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RECOUPED INVESTORS' $1.4 MILLION LOST IN GAMBLING SCHEME.

Byline: David Greenberg Staff Writer

Having recovered $1.4 million from a failed investment scheme, a Chatsworth man secretly loaned most of the cash to a neighbor who promised to win big at a New Orleans casino - but lost the money instead.

George Frangie said he loaned $1 million to neighbor Allen Boren in the hopes of maximizing the money he and others had managed to get back from Iris Limited Partnership - an investment group whose founder is under indictment for stock fraud.

Boren had laid out a gambling system that seemed ideal, Frangie said, a sure-fire way to bring in more money. So, using his authority as a director in Iris - and without telling any of the other investors - Frangie last January loaned Boren $900,000 of the partnership's money, along with $100,000 of his own.

``We were friends. We would occasionally see each other at neighborhood gatherings,'' said Frangie, who formerly owned Nissan and BMW dealerships in San Luis Obispo. ``We had a wide variety of conversations regarding sports, our businesses, the stock market. There was definitely a level of trust that had been established between us.

``(The loan) wasn't out of desperation. I felt like there wasn't a chance anything could go wrong.''

But something did go wrong, and Boren's system failed. Now, Iris members - already facing $19 million in losses from their initial investment - have been hit again.

Although acknowledging that Frangie had good intentions when he loaned Boren the money, many of the 400 Iris members are furious at the risk he took.

``It's adding insult to injury,'' said Merrill Blasdel, a Glendale real estate broker. ``It's totally irresponsible. Here's a very legitimate businessman I thought I could trust. I'm really sorry I misjudged his character.''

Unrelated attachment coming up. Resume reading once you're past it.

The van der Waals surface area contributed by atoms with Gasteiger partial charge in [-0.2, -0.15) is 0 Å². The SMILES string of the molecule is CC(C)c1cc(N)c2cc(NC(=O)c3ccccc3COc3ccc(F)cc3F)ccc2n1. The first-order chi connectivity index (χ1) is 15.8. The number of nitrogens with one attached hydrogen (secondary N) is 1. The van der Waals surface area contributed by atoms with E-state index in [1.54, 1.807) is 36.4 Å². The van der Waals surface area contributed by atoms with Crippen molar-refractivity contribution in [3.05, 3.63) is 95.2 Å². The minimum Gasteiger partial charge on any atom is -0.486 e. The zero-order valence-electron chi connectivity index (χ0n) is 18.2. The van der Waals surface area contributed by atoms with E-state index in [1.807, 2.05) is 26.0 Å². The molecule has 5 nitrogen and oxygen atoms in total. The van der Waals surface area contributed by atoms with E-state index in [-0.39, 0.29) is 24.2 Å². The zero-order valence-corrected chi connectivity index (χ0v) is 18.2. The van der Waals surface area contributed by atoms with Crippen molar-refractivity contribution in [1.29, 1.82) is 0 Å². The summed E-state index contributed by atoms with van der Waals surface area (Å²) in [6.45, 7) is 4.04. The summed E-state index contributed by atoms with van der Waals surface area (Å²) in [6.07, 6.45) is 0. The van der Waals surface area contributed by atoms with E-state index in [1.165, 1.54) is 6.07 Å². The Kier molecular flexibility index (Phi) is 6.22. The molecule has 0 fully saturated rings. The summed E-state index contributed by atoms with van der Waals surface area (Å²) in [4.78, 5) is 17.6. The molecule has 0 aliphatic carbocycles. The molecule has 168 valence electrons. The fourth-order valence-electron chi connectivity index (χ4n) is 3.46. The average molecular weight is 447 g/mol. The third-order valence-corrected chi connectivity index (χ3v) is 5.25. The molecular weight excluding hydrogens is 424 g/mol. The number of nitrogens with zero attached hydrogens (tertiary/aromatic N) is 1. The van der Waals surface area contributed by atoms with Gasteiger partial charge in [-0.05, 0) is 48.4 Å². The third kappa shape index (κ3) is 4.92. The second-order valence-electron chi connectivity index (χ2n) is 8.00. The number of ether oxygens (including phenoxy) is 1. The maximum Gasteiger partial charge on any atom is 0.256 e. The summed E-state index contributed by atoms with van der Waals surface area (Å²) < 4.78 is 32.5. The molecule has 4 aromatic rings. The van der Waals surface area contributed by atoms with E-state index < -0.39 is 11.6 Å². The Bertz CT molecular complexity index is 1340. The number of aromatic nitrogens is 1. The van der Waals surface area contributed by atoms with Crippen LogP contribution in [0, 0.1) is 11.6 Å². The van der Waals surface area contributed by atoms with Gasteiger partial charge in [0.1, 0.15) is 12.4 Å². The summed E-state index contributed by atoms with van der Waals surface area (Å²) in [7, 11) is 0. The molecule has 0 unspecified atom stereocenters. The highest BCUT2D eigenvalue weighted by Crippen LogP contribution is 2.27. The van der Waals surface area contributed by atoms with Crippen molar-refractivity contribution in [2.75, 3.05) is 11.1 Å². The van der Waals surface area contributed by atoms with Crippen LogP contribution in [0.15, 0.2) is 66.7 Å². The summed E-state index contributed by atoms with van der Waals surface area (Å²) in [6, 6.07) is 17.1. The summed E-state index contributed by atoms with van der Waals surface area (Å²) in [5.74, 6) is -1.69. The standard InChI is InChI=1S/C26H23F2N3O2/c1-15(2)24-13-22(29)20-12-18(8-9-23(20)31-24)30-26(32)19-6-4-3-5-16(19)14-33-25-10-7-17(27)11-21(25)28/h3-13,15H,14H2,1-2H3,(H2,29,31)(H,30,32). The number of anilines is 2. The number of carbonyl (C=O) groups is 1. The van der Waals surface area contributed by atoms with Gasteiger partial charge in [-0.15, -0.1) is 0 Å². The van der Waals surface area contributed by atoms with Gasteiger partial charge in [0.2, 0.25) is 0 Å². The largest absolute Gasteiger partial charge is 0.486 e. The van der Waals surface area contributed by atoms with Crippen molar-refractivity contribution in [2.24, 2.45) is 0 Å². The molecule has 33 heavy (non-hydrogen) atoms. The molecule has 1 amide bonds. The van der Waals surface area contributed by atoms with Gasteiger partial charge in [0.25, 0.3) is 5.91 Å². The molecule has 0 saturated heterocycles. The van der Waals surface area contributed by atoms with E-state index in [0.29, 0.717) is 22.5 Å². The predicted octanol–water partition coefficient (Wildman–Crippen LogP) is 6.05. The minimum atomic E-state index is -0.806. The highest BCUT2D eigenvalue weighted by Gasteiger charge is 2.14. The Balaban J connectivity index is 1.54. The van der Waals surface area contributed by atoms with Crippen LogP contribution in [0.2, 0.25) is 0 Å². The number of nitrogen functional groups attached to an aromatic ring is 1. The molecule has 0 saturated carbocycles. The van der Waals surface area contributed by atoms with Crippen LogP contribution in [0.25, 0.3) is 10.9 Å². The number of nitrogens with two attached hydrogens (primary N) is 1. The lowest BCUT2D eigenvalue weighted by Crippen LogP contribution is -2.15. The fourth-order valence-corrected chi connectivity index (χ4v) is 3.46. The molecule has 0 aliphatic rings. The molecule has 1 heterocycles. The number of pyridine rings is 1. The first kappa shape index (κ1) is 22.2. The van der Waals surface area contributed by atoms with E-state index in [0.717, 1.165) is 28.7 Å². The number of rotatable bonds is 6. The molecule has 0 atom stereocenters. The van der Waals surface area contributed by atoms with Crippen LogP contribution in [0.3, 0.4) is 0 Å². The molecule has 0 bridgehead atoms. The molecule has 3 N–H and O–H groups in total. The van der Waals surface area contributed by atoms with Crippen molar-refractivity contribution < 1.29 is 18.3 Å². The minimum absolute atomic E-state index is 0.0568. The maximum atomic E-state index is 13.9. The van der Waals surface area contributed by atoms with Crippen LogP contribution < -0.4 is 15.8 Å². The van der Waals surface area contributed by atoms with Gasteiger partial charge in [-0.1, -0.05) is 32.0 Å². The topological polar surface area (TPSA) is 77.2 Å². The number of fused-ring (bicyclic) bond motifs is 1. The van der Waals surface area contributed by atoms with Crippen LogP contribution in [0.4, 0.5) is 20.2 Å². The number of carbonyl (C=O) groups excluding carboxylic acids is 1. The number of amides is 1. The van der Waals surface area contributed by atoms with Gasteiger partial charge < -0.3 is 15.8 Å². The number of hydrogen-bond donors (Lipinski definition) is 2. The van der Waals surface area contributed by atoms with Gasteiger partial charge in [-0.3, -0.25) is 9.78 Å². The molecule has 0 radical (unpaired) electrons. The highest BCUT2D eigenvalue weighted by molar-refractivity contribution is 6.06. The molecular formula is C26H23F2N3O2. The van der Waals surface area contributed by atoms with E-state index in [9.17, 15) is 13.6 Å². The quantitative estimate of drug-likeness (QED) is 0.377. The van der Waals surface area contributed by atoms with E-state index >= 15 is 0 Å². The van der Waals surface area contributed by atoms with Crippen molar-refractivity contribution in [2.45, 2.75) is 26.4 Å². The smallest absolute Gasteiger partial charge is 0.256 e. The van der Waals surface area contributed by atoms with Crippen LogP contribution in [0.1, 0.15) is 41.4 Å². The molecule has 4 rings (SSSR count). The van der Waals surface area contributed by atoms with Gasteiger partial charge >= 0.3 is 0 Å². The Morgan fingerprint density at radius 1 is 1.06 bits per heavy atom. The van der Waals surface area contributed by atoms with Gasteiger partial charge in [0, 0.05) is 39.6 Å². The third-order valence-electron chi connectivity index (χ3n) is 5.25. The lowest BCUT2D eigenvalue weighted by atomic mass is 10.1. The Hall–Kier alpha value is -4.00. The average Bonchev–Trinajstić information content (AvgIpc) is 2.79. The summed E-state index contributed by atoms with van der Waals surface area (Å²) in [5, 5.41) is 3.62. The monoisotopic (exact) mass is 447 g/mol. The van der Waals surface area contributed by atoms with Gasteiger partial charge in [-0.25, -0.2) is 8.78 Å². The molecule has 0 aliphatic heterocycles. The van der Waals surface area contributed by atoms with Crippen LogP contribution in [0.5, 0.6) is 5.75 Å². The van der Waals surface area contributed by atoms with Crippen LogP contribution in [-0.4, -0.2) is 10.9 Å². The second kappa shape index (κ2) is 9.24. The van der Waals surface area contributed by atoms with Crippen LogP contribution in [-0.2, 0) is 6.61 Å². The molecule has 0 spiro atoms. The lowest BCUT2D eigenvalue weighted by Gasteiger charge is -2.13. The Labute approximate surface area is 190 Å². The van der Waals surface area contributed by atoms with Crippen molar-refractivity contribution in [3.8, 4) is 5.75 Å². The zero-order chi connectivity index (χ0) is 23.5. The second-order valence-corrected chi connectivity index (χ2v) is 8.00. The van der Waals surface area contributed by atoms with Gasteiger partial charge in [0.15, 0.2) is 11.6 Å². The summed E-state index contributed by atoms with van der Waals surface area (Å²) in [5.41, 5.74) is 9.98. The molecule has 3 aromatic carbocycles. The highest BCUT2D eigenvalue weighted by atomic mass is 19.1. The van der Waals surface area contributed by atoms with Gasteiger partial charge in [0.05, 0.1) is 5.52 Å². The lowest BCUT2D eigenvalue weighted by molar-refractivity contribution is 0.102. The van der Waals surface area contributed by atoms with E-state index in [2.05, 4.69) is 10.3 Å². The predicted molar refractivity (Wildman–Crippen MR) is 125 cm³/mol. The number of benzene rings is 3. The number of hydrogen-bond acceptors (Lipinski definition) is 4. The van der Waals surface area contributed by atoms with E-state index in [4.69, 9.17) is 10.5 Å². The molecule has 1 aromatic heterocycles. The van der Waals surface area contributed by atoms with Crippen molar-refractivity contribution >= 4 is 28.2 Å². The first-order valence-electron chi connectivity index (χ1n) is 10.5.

Frangie and the partnership filed a joint lawsuit in May, seeking to recover their money from Boren.

The complaint says Boren portrayed himself as a high roller at casinos, where he could get an additional 10 percent in gambling chips and a 20 percent discount on significant losses if he laid down $1 million upfront.

Boren promised Frangie he would use the $1 million loan as a form of collateral with the casino, gambling only with the 10 percent bonus and his own money, the suit said. He promised he would return the $1 million - plus $100,000 - within five days.

The suit said that when Boren returned from his trip to The Jazz Club in New Orleans, he claimed he'd been cheated, that $700,000 was lost and that the casino was holding the remaining $300,000 until a number of legal actions involving the parties could be settled.

``Boren acted maliciously, oppressively and/or fraudulently, and with the intent to deprive plaintiffs of their moneys,'' the suit states. ``Had (Frangie) known of defendant Boren's true intentions, (he) would not have obtained the cashiers' checks and given possession of them to defendant Boren.''

Boren, who has since moved from Chatsworth, could not be reached for comment. He is representing himself in the lawsuit, and in June filed a response denying wrongdoing.

``(Frangie) was aware of the risks inherent in the transactions alleged in the complaint yet . . . freely and voluntarily assumed such risks and is barred from recovery on its cause of action against defendant by such assumption of risk,'' the document states.

Frangie said he is optimistic the $1 million will eventually be recovered from assets he said Boren has from a chain of bagel stores.

Boren acquired the 17-store I&J bagel chain in 1992 and later merged it with Manhattan Bagel Co. of New Jersey, records show.

Frangie said Boren's wealth grew immensely after the company, the second-largest bagel chain in the nation at the time, went public.

``He's got the financial resources,'' said Frangie. ``I believe we'll prevail in court.''

Meanwhile, Iris members, most of whom live in the San Fernando Valley and Ventura County, continue their efforts to recover some of the $19 million they lost in what authorities said was a stock fraud scheme run by Jerry Womack, 51, of Las Vegas.

Using two Nevada companies - Iris and Jerry Womack LLC - authorities said Womack established a Ponzi scheme, using money from later investors to pay off early ones under the guise of profits.

Womack is free on $50,000 pending his Feb. 26 trial on 10 felony counts each of money laundering and forfeiture, as well as 12 felony counts of wire fraud.
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Publication:Daily News (Los Angeles, CA)
Date:Dec 24, 2000
Words:741
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